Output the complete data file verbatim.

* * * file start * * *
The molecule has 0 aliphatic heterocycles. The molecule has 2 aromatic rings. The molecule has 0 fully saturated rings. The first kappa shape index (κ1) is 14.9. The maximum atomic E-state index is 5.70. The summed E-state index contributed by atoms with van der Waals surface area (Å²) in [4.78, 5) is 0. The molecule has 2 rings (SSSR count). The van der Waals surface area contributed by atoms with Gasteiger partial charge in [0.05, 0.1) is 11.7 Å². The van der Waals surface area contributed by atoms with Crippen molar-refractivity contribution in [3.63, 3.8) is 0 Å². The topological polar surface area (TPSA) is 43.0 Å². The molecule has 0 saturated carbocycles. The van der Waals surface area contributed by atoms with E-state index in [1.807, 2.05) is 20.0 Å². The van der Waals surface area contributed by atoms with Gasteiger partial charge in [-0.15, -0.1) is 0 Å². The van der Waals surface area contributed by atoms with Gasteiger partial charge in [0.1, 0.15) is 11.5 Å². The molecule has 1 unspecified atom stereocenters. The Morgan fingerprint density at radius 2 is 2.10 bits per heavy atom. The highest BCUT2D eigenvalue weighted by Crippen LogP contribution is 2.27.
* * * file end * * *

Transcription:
The molecule has 0 aliphatic heterocycles. The molecule has 2 aromatic rings. The molecule has 0 fully saturated rings. The first kappa shape index (κ1) is 14.9. The maximum atomic E-state index is 5.70. The summed E-state index contributed by atoms with van der Waals surface area (Å²) in [4.78, 5) is 0. The molecule has 2 rings (SSSR count). The van der Waals surface area contributed by atoms with Gasteiger partial charge in [0.05, 0.1) is 11.7 Å². The van der Waals surface area contributed by atoms with Crippen molar-refractivity contribution in [3.63, 3.8) is 0 Å². The topological polar surface area (TPSA) is 43.0 Å². The molecule has 0 saturated carbocycles. The van der Waals surface area contributed by atoms with E-state index in [1.807, 2.05) is 20.0 Å². The van der Waals surface area contributed by atoms with Gasteiger partial charge in [-0.15, -0.1) is 0 Å². The van der Waals surface area contributed by atoms with Gasteiger partial charge in [0.1, 0.15) is 11.5 Å². The molecule has 1 unspecified atom stereocenters. The Morgan fingerprint density at radius 2 is 2.10 bits per heavy atom. The highest BCUT2D eigenvalue weighted by Crippen LogP contribution is 2.27.